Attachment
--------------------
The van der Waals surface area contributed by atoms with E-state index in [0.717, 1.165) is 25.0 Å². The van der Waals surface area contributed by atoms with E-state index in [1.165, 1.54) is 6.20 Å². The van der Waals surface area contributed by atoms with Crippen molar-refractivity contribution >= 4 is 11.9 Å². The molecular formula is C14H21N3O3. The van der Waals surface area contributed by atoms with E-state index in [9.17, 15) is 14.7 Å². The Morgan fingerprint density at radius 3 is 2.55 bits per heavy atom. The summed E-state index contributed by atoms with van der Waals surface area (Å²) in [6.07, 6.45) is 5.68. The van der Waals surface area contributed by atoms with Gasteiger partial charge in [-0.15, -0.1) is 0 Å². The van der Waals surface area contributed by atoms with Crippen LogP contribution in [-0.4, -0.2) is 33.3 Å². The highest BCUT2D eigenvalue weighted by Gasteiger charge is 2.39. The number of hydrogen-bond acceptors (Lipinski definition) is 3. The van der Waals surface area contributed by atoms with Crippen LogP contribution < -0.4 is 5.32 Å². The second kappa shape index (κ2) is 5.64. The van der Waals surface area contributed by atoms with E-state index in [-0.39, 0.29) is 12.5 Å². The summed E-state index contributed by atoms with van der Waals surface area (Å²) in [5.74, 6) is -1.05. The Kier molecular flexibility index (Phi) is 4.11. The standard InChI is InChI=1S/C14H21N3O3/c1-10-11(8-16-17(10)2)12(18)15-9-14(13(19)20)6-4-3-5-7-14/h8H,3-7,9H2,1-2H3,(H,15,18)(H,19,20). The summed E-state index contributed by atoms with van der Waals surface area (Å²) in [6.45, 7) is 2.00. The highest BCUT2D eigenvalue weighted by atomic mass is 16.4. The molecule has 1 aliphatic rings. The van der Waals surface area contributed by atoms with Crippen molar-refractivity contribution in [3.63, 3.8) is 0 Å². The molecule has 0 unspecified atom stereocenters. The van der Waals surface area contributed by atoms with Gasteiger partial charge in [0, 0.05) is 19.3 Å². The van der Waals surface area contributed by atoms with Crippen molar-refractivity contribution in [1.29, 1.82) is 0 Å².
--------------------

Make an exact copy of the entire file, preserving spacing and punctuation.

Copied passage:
The van der Waals surface area contributed by atoms with E-state index in [0.717, 1.165) is 25.0 Å². The van der Waals surface area contributed by atoms with E-state index in [1.165, 1.54) is 6.20 Å². The van der Waals surface area contributed by atoms with Crippen molar-refractivity contribution >= 4 is 11.9 Å². The molecular formula is C14H21N3O3. The van der Waals surface area contributed by atoms with E-state index in [9.17, 15) is 14.7 Å². The Morgan fingerprint density at radius 3 is 2.55 bits per heavy atom. The summed E-state index contributed by atoms with van der Waals surface area (Å²) in [6.07, 6.45) is 5.68. The van der Waals surface area contributed by atoms with Gasteiger partial charge in [-0.15, -0.1) is 0 Å². The van der Waals surface area contributed by atoms with Crippen LogP contribution in [-0.4, -0.2) is 33.3 Å². The highest BCUT2D eigenvalue weighted by Gasteiger charge is 2.39. The number of hydrogen-bond acceptors (Lipinski definition) is 3. The van der Waals surface area contributed by atoms with Crippen LogP contribution < -0.4 is 5.32 Å². The second kappa shape index (κ2) is 5.64. The van der Waals surface area contributed by atoms with E-state index in [-0.39, 0.29) is 12.5 Å². The summed E-state index contributed by atoms with van der Waals surface area (Å²) in [5.74, 6) is -1.05. The Kier molecular flexibility index (Phi) is 4.11. The standard InChI is InChI=1S/C14H21N3O3/c1-10-11(8-16-17(10)2)12(18)15-9-14(13(19)20)6-4-3-5-7-14/h8H,3-7,9H2,1-2H3,(H,15,18)(H,19,20). The summed E-state index contributed by atoms with van der Waals surface area (Å²) in [6.45, 7) is 2.00. The highest BCUT2D eigenvalue weighted by atomic mass is 16.4. The molecule has 1 aliphatic rings. The van der Waals surface area contributed by atoms with Crippen molar-refractivity contribution in [3.63, 3.8) is 0 Å². The molecule has 0 unspecified atom stereocenters. The van der Waals surface area contributed by atoms with Gasteiger partial charge in [0, 0.05) is 19.3 Å². The van der Waals surface area contributed by atoms with Crippen molar-refractivity contribution in [1.29, 1.82) is 0 Å².